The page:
Tiny invisible diamonds tell Australia’s tectonic story
A unique type of diamond has been discovered in Australia for the first time, but they are invisible to the naked eye.
Researchers from James Cook University in Queensland have found rare metamorphic diamonds in rocks along the Clarke River Fault, west of Paluma in the upstate, according to Science Advances Journal.
But before anyone grabs their mining tools to find their own shiny rock, these diamonds can only be seen with the help of a laser and a microscope, according to the university’s Ioan Sanislav.
“Don’t go to Paluma and start looking for them. Even for us it was very difficult to find them,” he said.
“We had to analyze many, many thin sections of rock, and to prove the diamonds were there took about a year and a half.”
Metamorphic diamonds form in subduction zones, where two land masses collide, causing the edge of one tectonic plate to plunge beneath another and sink deep inside the Earth.
Metamorphism takes place over millions of years and generates a massive increase in pressure and temperature as the rocks, once at the surface, descend into the Earth’s mantle before rising as metamorphic rocks containing the tiny diamonds.
These diamonds differ from the usual diamonds mined around the world and fashioned into jewelry.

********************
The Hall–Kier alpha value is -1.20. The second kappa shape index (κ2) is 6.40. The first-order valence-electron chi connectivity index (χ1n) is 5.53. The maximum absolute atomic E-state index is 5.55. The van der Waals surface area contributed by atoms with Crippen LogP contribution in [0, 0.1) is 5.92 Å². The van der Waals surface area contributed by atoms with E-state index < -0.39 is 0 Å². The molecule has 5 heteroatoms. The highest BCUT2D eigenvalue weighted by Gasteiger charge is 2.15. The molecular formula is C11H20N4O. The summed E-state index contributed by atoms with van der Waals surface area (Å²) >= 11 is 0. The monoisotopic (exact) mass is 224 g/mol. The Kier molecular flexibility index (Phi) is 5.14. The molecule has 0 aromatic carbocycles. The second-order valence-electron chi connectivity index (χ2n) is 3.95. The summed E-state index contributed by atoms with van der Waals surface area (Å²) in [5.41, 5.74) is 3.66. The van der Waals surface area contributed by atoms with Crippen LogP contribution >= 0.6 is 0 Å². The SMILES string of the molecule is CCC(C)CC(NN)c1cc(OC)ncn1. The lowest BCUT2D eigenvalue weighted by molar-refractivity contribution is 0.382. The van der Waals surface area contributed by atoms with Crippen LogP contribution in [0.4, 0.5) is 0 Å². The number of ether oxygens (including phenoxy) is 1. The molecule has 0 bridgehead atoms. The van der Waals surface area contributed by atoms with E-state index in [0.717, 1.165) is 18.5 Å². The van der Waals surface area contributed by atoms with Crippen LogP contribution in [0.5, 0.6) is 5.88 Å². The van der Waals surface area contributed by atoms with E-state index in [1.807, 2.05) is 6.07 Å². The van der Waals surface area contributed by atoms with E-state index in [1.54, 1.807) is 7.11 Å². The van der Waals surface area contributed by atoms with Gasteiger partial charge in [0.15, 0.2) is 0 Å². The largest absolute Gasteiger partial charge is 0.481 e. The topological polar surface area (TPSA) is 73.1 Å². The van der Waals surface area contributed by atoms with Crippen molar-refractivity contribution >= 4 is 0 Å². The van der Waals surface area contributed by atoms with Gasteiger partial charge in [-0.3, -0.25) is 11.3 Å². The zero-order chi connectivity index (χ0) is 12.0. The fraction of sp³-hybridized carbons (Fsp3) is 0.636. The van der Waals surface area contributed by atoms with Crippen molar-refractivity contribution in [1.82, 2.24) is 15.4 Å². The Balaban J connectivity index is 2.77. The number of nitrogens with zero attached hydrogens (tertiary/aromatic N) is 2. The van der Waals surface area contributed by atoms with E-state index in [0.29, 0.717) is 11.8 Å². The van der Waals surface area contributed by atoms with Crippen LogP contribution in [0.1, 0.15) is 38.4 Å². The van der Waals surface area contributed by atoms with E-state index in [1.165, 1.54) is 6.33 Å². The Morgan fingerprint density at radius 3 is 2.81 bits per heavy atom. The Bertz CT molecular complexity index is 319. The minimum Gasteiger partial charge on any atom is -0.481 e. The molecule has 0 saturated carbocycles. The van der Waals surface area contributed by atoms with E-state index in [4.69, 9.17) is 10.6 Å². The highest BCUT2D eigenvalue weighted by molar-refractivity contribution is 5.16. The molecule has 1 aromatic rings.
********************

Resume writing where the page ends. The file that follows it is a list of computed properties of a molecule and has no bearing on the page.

Sanislav said the team used a Raman microscope to identify the diamonds, firing a laser beam at a rock sample to determine the presence of hidden minerals in the rock.
“The light is then scattered and each mineral has a characteristic response, which comes back to the detector,” he said.
Metamorphic diamonds are only known to exist in six other places around the world, ranging in size from microscopic to nanoscopic.
“In some places there are metamorphic diamonds that you can’t even see under a microscope. You just see a reading in the rock that indicates they’re in there,” he said.
Sanislav said he was brought in to investigate the area after a student found evidence to suggest rocks along the fault had undergone high-pressure metamorphism.
“This discovery will influence our understanding of the tectonic patterns and formation of Australia’s east coast,” he said.